Early Childhood Benefits
Babies, toddlers and preschoolers love music and singing. Music is an important part of the life of young children. They naturally interact, move, sway, dance, and sing with incredible joy. Music enhances a child’s growth and development and affects the quality of their lives. Early childhood music provides a foundation for future music learning and understanding. Music is a wonderful way to capture a young child’s attention, foster creativity, and support cognitive, social, verbal, physical and emotional development. It can be said that music benefits the whole child.
“Music….can name the unnameable and communicate the unknowable.” —Leonard Bernstein
Why Music and Movement are Vital for Children
Children are naturally interested in music, and music is naturally good for children. Why is music so attractive to children, and why is music so well suited to children?
- Music is a language, and children are oriented toward learning language.
- Music evokes movement, and children delight in and require movement for their development and growth.
- Music engages the brain while stimulating neural pathways associated with such higher forms of intelligence as abstract thinking, empathy, and mathematics.
- Music’s melodic and rhythmic patterns provide exercise for the brain and help develop memory. Who among us learned the ABC’s without the ABC song?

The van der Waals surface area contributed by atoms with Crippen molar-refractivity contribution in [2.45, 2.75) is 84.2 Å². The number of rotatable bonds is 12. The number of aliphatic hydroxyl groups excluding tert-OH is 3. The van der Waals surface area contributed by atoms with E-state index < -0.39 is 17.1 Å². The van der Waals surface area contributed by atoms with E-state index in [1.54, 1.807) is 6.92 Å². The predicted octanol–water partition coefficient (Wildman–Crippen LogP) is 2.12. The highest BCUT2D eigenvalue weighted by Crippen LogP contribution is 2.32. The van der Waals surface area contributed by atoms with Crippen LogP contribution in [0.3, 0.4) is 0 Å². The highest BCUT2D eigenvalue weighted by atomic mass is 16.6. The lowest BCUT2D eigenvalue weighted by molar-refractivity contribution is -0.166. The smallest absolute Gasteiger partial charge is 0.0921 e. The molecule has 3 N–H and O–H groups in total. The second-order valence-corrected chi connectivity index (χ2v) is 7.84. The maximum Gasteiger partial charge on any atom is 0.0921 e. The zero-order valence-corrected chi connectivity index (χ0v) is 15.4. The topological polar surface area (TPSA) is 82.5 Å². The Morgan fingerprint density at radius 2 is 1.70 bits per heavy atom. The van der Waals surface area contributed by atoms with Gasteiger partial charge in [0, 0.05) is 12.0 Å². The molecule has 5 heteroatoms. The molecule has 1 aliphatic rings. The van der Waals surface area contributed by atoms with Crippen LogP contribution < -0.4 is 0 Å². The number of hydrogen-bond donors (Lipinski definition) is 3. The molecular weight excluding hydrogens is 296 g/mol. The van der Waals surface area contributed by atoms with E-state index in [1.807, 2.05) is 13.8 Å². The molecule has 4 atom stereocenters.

- Music is an aural art and young children are aural learners. Since ears are fully mature before birth, infants begin learning from the sounds of their environment before birth.
- Music is perfectly designed for training children’s listening skills. Good listening skills and school achievement go hand in hand.
- Developmentally appropriate music activities involve the whole child-the child’s desire for language, the body’s urge to move, the brain’s attention to patterns, the ear’s lead in initiating communication, the voice’s response to sounds, as well as the eye-hand coordination associated with playing musical instruments.
- Music is a creative experience which involves expression of feelings. Children often do not have the words to express themselves and need positive ways to release their emotions.
- Music transmits culture and is an avenue by which beloved songs, rhymes, and dances can be passed down from one generation to another.
- Music is a social activity which involves family and community participation. Children love to sing and dance at home, school, and at church.
As published in Early Childhood Connections.
“The only thing better thank singing is more singing.” – Ella Fitzgerald
Children’s Music and Social Learning
For toddlers and preschoolers, music making can be a dynamic social learning experience. Making music together, children learn to work as a team while they each contribute to the song in their own way. At the same time, music helps children learn that together they can make something larger than the sum of its parts.
More benefits of music for children include learning cooperation, sharing, compromise, creativity, and concentration – skills that become invaluable as they enter school, face new challenges, and begin to form new friendships and develop social skills.
Developmental Benefits of Music